So, it’s not practical for everybody. That particular study is kind of time intensive and you have to be at the treatment facility a lot for this little chunk of time and this little chunk of time. That doesn’t work for some patients who may have to travel big distances. So, a lot of it’s like, “Okay, here are the options. Here are your values, your goals. Let’s take this list of five down to two and why don’t you work with me to figure out which of this one seems to resonate most with you.” 

Andrew Schorr:          

Right. So, one way of finding a trial is if with your doctor, if you discuss, “What do you know about what is going on or what trials are you doing?” and then you can talk to other patients, to some degree, either here or online to find out—not necessarily that it’s right for you, but you can get a sense of what’s going on. 

Then there’s a website, clinicaltrials.gov, which people around the world use to see. Then obviously, if you’re outside the US, you find out are these trials available near where you are? 

So, Jeanne, back to you—so, let’s say I enroll in a trial. I’ve got to sign a lot of papers. 

Jeanne Schaffer:         

Yes. The first thing is you meet with your doctor and—well, this is how it works at our clinic—they meet with the doctor and then they would sit down with me and we would go through the consent. A consent can be 20 pages. A consent can be 35-40 pages, but we go through and the consent will talk about what the trial is going to look like, what your time is gonna look like in the clinic. It goes over the drugs. It goes over side effects. 

Andrew Schorr:          

You talk about cost. 

Jeanne Schaffer:         

We talk about cost because patients think that clinical trial means everything is paid for and that’s not true. So, we always want to make sure that patients are aware that some things will be billed to their insurance. We always check the patient’s insurance before we put them on a clinical trial. In Oregon, most trials are covered, but we do touch on that because that’s important.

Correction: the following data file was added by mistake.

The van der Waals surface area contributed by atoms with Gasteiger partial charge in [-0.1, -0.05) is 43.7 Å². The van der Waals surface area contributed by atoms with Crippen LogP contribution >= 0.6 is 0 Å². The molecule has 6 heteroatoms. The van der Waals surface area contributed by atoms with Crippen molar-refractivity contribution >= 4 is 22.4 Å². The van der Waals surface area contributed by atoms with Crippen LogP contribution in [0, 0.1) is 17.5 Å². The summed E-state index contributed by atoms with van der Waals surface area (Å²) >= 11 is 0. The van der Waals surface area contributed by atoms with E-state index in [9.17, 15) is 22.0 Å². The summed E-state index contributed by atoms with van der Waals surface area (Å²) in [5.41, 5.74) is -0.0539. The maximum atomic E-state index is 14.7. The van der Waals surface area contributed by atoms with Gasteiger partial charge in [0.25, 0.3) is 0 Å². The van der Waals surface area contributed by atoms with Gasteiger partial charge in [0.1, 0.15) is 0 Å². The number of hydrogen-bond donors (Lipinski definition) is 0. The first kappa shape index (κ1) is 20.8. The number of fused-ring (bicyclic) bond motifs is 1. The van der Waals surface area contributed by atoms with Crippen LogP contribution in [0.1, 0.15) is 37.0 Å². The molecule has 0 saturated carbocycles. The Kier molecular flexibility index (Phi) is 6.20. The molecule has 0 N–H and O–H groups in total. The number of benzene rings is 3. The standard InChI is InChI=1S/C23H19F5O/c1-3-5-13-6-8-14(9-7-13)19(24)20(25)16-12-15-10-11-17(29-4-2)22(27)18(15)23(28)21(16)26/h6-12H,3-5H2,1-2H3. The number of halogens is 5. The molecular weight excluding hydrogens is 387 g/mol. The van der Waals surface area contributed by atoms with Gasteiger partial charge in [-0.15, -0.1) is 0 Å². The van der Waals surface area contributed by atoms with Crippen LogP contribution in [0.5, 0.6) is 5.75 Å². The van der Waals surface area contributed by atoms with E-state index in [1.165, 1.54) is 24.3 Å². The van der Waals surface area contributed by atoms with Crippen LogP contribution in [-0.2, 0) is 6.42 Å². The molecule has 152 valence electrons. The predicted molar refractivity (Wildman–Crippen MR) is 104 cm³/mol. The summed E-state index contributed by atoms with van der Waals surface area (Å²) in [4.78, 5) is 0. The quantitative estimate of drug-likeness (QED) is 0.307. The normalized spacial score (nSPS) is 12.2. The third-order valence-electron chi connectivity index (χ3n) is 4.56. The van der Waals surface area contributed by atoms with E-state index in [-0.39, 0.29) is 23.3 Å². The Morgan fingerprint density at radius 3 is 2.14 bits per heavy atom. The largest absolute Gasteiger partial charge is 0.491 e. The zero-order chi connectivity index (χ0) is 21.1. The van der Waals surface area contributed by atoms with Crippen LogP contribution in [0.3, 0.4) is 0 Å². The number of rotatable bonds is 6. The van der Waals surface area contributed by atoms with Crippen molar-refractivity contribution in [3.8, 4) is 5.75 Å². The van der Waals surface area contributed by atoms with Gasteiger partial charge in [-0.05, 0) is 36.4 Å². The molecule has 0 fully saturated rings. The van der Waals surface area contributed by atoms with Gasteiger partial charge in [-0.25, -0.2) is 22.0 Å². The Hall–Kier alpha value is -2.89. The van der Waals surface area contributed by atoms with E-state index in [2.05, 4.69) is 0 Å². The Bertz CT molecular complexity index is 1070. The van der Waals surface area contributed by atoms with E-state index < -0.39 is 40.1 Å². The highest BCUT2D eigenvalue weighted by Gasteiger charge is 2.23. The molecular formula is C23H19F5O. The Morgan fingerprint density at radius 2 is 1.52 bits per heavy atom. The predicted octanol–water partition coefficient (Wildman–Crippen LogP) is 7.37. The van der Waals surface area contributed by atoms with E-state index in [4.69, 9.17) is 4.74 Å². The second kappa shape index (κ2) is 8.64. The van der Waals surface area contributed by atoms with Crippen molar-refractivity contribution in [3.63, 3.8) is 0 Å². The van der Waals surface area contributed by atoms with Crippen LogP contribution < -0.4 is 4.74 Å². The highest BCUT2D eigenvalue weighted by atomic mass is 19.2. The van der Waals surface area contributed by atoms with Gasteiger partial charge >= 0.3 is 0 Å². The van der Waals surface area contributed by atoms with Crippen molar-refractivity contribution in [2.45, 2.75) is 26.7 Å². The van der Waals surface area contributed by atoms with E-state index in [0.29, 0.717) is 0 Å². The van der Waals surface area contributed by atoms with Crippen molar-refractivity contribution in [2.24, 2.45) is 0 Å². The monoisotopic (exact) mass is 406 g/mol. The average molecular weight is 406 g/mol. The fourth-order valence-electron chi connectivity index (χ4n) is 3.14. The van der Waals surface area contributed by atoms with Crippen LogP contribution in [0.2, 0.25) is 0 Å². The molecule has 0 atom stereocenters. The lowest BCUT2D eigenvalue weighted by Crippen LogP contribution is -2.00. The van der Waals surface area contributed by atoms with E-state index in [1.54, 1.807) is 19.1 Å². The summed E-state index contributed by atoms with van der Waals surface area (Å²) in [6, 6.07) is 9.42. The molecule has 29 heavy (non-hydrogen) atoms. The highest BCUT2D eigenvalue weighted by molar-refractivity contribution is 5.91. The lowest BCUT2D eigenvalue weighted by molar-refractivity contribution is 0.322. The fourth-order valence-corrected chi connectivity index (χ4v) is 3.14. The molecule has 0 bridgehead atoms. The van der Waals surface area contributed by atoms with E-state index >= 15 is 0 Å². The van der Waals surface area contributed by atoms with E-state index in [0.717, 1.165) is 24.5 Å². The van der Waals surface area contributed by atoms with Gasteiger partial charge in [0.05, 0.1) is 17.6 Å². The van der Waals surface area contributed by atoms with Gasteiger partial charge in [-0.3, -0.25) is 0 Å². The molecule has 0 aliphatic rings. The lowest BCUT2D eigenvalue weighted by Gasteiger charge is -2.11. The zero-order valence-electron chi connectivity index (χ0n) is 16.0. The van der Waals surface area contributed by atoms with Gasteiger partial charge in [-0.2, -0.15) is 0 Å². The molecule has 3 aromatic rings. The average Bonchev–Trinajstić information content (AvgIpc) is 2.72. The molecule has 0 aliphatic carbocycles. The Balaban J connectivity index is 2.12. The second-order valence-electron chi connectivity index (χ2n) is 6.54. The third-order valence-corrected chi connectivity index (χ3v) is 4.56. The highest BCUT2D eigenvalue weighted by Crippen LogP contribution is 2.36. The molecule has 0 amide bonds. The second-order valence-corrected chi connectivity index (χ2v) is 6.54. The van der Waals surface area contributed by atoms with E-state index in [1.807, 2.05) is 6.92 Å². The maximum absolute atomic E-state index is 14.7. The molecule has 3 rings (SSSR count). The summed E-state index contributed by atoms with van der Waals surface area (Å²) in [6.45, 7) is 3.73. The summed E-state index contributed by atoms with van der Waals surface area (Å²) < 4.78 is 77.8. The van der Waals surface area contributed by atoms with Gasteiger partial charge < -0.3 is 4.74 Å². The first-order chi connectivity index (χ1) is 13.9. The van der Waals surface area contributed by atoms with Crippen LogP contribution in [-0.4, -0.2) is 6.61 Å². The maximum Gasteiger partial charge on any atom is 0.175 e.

Andrew Schorr:          

Okay. So, now, I’m in a trial. You’re trying to figure out different things, like maybe the side effects for certain treatment. Do you encourage me to call you? 

Jeanne Schaffer:         

Definitely. They have my—when you’re on a clinical trial, you usually have a contact, your nurse, your research nurse. You get to dial her directly. You don’t have to go through the big phone tree at your clinic. So, we are kind of a navigator for all of that. I tell them always to call me even if you think the side effect is minimal or not related. It’s really the doctor’s job to decide the severity and the cause of that side effect. 

Please remember the opinions expressed on Patient Power are not necessarily the views of our sponsors, contributors, partners or Patient Power. Our discussions are not a substitute for seeking medical advice or care from your own doctor. That’s how you’ll get care that’s most appropriate for you.

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Page last updated on September 19, 2019